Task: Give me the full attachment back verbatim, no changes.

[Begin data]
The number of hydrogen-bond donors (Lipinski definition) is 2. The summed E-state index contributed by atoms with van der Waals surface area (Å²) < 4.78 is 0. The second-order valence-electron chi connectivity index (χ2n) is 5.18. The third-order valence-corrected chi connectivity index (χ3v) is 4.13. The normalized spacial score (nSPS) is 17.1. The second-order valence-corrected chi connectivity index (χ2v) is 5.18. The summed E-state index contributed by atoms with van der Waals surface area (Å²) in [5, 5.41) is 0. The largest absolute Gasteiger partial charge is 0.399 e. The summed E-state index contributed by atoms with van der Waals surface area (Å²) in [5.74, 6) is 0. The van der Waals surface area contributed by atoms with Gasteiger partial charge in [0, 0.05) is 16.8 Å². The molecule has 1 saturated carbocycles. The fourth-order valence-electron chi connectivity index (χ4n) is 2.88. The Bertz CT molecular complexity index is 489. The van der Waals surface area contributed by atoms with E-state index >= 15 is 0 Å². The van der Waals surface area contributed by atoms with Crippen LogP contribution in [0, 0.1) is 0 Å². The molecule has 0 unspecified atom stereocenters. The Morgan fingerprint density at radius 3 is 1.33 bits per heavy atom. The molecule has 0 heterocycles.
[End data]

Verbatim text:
The number of hydrogen-bond donors (Lipinski definition) is 2. The summed E-state index contributed by atoms with van der Waals surface area (Å²) < 4.78 is 0. The second-order valence-electron chi connectivity index (χ2n) is 5.18. The third-order valence-corrected chi connectivity index (χ3v) is 4.13. The normalized spacial score (nSPS) is 17.1. The second-order valence-corrected chi connectivity index (χ2v) is 5.18. The summed E-state index contributed by atoms with van der Waals surface area (Å²) in [5, 5.41) is 0. The largest absolute Gasteiger partial charge is 0.399 e. The summed E-state index contributed by atoms with van der Waals surface area (Å²) in [5.74, 6) is 0. The van der Waals surface area contributed by atoms with Gasteiger partial charge in [0, 0.05) is 16.8 Å². The molecule has 1 saturated carbocycles. The fourth-order valence-electron chi connectivity index (χ4n) is 2.88. The Bertz CT molecular complexity index is 489. The van der Waals surface area contributed by atoms with E-state index >= 15 is 0 Å². The van der Waals surface area contributed by atoms with Crippen LogP contribution in [0, 0.1) is 0 Å². The molecule has 0 unspecified atom stereocenters. The Morgan fingerprint density at radius 3 is 1.33 bits per heavy atom. The molecule has 0 heterocycles.